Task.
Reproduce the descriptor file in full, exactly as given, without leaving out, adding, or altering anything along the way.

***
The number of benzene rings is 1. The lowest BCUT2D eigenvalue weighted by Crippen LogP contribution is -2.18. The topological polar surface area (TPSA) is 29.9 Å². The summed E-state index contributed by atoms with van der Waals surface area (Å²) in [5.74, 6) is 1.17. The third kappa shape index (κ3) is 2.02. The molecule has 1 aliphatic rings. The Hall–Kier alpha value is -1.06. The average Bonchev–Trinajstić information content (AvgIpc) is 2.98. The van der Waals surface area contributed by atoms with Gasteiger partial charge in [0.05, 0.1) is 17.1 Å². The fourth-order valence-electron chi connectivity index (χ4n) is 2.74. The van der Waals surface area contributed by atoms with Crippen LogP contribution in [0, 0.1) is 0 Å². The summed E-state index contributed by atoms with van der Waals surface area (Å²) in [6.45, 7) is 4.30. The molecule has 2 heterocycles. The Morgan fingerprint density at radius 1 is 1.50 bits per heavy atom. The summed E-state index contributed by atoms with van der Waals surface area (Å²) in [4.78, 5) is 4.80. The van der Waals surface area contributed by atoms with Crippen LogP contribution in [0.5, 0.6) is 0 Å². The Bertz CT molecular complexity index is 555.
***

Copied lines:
The number of benzene rings is 1. The lowest BCUT2D eigenvalue weighted by Crippen LogP contribution is -2.18. The topological polar surface area (TPSA) is 29.9 Å². The summed E-state index contributed by atoms with van der Waals surface area (Å²) in [5.74, 6) is 1.17. The third kappa shape index (κ3) is 2.02. The molecule has 1 aliphatic rings. The Hall–Kier alpha value is -1.06. The average Bonchev–Trinajstić information content (AvgIpc) is 2.98. The van der Waals surface area contributed by atoms with Gasteiger partial charge in [0.05, 0.1) is 17.1 Å². The fourth-order valence-electron chi connectivity index (χ4n) is 2.74. The van der Waals surface area contributed by atoms with Crippen LogP contribution in [0, 0.1) is 0 Å². The summed E-state index contributed by atoms with van der Waals surface area (Å²) in [6.45, 7) is 4.30. The molecule has 2 heterocycles. The Morgan fingerprint density at radius 1 is 1.50 bits per heavy atom. The summed E-state index contributed by atoms with van der Waals surface area (Å²) in [4.78, 5) is 4.80. The van der Waals surface area contributed by atoms with Crippen LogP contribution in [0.5, 0.6) is 0 Å². The Bertz CT molecular complexity index is 555.